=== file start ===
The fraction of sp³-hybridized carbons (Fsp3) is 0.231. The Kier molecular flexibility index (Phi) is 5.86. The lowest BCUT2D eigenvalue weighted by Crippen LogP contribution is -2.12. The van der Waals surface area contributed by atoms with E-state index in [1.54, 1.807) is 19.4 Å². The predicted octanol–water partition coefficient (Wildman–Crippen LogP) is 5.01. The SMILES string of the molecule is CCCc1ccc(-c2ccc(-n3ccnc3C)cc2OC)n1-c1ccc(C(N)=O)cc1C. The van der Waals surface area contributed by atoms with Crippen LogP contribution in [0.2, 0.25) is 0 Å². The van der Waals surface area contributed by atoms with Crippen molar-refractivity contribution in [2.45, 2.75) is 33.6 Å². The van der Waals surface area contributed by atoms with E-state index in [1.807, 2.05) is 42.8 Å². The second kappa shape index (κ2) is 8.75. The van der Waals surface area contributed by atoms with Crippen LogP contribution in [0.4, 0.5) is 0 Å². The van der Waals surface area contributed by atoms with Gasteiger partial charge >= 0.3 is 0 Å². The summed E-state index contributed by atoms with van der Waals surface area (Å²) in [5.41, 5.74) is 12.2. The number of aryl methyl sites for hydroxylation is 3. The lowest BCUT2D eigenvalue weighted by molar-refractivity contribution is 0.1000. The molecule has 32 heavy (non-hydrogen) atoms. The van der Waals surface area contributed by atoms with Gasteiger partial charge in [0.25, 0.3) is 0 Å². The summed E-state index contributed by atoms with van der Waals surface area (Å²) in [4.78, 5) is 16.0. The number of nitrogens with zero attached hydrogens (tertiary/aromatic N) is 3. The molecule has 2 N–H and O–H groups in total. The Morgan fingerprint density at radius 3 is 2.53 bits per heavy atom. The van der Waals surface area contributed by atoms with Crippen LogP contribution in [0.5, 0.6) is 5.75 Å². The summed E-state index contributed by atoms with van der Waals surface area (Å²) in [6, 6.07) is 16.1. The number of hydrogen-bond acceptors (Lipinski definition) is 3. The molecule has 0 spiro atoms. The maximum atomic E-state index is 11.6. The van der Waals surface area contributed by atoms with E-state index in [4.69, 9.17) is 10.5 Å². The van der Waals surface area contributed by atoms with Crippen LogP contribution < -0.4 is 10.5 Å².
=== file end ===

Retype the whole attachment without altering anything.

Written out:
The fraction of sp³-hybridized carbons (Fsp3) is 0.231. The Kier molecular flexibility index (Phi) is 5.86. The lowest BCUT2D eigenvalue weighted by Crippen LogP contribution is -2.12. The van der Waals surface area contributed by atoms with E-state index in [1.54, 1.807) is 19.4 Å². The predicted octanol–water partition coefficient (Wildman–Crippen LogP) is 5.01. The SMILES string of the molecule is CCCc1ccc(-c2ccc(-n3ccnc3C)cc2OC)n1-c1ccc(C(N)=O)cc1C. The van der Waals surface area contributed by atoms with Crippen LogP contribution in [0.2, 0.25) is 0 Å². The van der Waals surface area contributed by atoms with Crippen molar-refractivity contribution in [2.45, 2.75) is 33.6 Å². The van der Waals surface area contributed by atoms with E-state index in [1.807, 2.05) is 42.8 Å². The second kappa shape index (κ2) is 8.75. The van der Waals surface area contributed by atoms with Crippen LogP contribution in [0.4, 0.5) is 0 Å². The van der Waals surface area contributed by atoms with Gasteiger partial charge >= 0.3 is 0 Å². The summed E-state index contributed by atoms with van der Waals surface area (Å²) in [5.41, 5.74) is 12.2. The number of aryl methyl sites for hydroxylation is 3. The lowest BCUT2D eigenvalue weighted by molar-refractivity contribution is 0.1000. The molecule has 32 heavy (non-hydrogen) atoms. The van der Waals surface area contributed by atoms with Gasteiger partial charge in [0.25, 0.3) is 0 Å². The summed E-state index contributed by atoms with van der Waals surface area (Å²) in [4.78, 5) is 16.0. The number of nitrogens with zero attached hydrogens (tertiary/aromatic N) is 3. The molecule has 2 N–H and O–H groups in total. The Morgan fingerprint density at radius 3 is 2.53 bits per heavy atom. The van der Waals surface area contributed by atoms with Crippen LogP contribution in [0.5, 0.6) is 5.75 Å². The summed E-state index contributed by atoms with van der Waals surface area (Å²) in [6, 6.07) is 16.1. The number of hydrogen-bond acceptors (Lipinski definition) is 3. The molecule has 0 spiro atoms. The maximum atomic E-state index is 11.6. The van der Waals surface area contributed by atoms with E-state index in [4.69, 9.17) is 10.5 Å². The van der Waals surface area contributed by atoms with Crippen LogP contribution < -0.4 is 10.5 Å².